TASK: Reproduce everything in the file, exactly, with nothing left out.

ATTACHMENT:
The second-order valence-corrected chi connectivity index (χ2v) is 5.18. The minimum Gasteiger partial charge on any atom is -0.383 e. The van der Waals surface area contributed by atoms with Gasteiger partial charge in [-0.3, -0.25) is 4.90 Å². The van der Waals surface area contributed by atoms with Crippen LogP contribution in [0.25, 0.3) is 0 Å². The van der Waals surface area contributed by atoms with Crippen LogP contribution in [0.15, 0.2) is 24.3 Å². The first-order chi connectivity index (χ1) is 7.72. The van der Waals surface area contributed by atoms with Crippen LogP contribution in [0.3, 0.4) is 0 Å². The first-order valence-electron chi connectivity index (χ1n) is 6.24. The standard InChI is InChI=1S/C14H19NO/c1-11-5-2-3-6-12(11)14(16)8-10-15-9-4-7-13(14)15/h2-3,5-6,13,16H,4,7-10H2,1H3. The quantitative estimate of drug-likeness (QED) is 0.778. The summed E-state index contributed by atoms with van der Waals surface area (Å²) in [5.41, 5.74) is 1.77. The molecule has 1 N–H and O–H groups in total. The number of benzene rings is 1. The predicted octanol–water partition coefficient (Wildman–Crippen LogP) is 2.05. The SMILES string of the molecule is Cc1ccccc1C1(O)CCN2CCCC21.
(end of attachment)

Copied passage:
The second-order valence-corrected chi connectivity index (χ2v) is 5.18. The minimum Gasteiger partial charge on any atom is -0.383 e. The van der Waals surface area contributed by atoms with Gasteiger partial charge in [-0.3, -0.25) is 4.90 Å². The van der Waals surface area contributed by atoms with Crippen LogP contribution in [0.25, 0.3) is 0 Å². The van der Waals surface area contributed by atoms with Crippen LogP contribution in [0.15, 0.2) is 24.3 Å². The first-order chi connectivity index (χ1) is 7.72. The van der Waals surface area contributed by atoms with Crippen LogP contribution in [0.3, 0.4) is 0 Å². The first-order valence-electron chi connectivity index (χ1n) is 6.24. The standard InChI is InChI=1S/C14H19NO/c1-11-5-2-3-6-12(11)14(16)8-10-15-9-4-7-13(14)15/h2-3,5-6,13,16H,4,7-10H2,1H3. The quantitative estimate of drug-likeness (QED) is 0.778. The summed E-state index contributed by atoms with van der Waals surface area (Å²) in [5.41, 5.74) is 1.77. The molecule has 1 N–H and O–H groups in total. The number of benzene rings is 1. The predicted octanol–water partition coefficient (Wildman–Crippen LogP) is 2.05. The SMILES string of the molecule is Cc1ccccc1C1(O)CCN2CCCC21.